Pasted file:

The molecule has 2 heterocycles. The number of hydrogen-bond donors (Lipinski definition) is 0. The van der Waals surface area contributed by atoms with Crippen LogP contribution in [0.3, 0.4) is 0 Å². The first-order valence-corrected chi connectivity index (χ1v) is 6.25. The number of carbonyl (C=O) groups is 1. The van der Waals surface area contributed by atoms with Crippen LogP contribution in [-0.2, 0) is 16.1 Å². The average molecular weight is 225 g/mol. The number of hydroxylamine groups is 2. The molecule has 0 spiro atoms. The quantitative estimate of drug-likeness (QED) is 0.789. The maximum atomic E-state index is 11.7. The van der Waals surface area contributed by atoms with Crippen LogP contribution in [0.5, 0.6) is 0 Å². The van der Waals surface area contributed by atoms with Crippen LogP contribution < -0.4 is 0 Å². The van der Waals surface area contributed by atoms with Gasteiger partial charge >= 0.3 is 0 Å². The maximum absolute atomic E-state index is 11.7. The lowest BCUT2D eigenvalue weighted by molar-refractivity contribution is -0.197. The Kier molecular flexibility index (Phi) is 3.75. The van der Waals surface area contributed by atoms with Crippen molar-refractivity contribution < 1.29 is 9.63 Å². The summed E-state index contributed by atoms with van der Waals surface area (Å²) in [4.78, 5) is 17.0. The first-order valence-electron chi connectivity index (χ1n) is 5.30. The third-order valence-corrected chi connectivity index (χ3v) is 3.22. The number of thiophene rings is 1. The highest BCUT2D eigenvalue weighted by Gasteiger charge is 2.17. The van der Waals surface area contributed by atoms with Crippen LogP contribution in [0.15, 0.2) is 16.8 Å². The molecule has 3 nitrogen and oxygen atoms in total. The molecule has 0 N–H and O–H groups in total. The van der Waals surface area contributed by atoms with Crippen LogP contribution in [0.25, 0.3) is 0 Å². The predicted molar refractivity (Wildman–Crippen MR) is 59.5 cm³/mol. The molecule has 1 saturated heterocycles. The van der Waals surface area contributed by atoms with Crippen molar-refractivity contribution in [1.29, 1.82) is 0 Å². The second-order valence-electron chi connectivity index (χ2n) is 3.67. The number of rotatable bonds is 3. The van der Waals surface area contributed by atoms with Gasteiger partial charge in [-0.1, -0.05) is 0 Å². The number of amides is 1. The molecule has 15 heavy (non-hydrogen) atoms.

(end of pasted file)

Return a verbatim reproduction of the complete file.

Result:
The molecule has 2 heterocycles. The number of hydrogen-bond donors (Lipinski definition) is 0. The van der Waals surface area contributed by atoms with Crippen LogP contribution in [0.3, 0.4) is 0 Å². The first-order valence-corrected chi connectivity index (χ1v) is 6.25. The number of carbonyl (C=O) groups is 1. The van der Waals surface area contributed by atoms with Crippen LogP contribution in [-0.2, 0) is 16.1 Å². The average molecular weight is 225 g/mol. The number of hydroxylamine groups is 2. The molecule has 0 spiro atoms. The quantitative estimate of drug-likeness (QED) is 0.789. The maximum atomic E-state index is 11.7. The van der Waals surface area contributed by atoms with Crippen LogP contribution in [0.5, 0.6) is 0 Å². The van der Waals surface area contributed by atoms with Crippen LogP contribution < -0.4 is 0 Å². The van der Waals surface area contributed by atoms with Gasteiger partial charge >= 0.3 is 0 Å². The maximum absolute atomic E-state index is 11.7. The lowest BCUT2D eigenvalue weighted by molar-refractivity contribution is -0.197. The Kier molecular flexibility index (Phi) is 3.75. The van der Waals surface area contributed by atoms with Crippen molar-refractivity contribution < 1.29 is 9.63 Å². The summed E-state index contributed by atoms with van der Waals surface area (Å²) in [4.78, 5) is 17.0. The first-order valence-electron chi connectivity index (χ1n) is 5.30. The third-order valence-corrected chi connectivity index (χ3v) is 3.22. The number of thiophene rings is 1. The highest BCUT2D eigenvalue weighted by Gasteiger charge is 2.17. The van der Waals surface area contributed by atoms with Crippen LogP contribution in [0.15, 0.2) is 16.8 Å². The molecule has 3 nitrogen and oxygen atoms in total. The molecule has 0 N–H and O–H groups in total. The van der Waals surface area contributed by atoms with Crippen LogP contribution in [0.25, 0.3) is 0 Å². The predicted molar refractivity (Wildman–Crippen MR) is 59.5 cm³/mol. The molecule has 1 saturated heterocycles. The van der Waals surface area contributed by atoms with Crippen molar-refractivity contribution in [1.29, 1.82) is 0 Å². The second-order valence-electron chi connectivity index (χ2n) is 3.67. The number of rotatable bonds is 3. The van der Waals surface area contributed by atoms with Gasteiger partial charge in [-0.1, -0.05) is 0 Å². The number of amides is 1. The molecule has 15 heavy (non-hydrogen) atoms.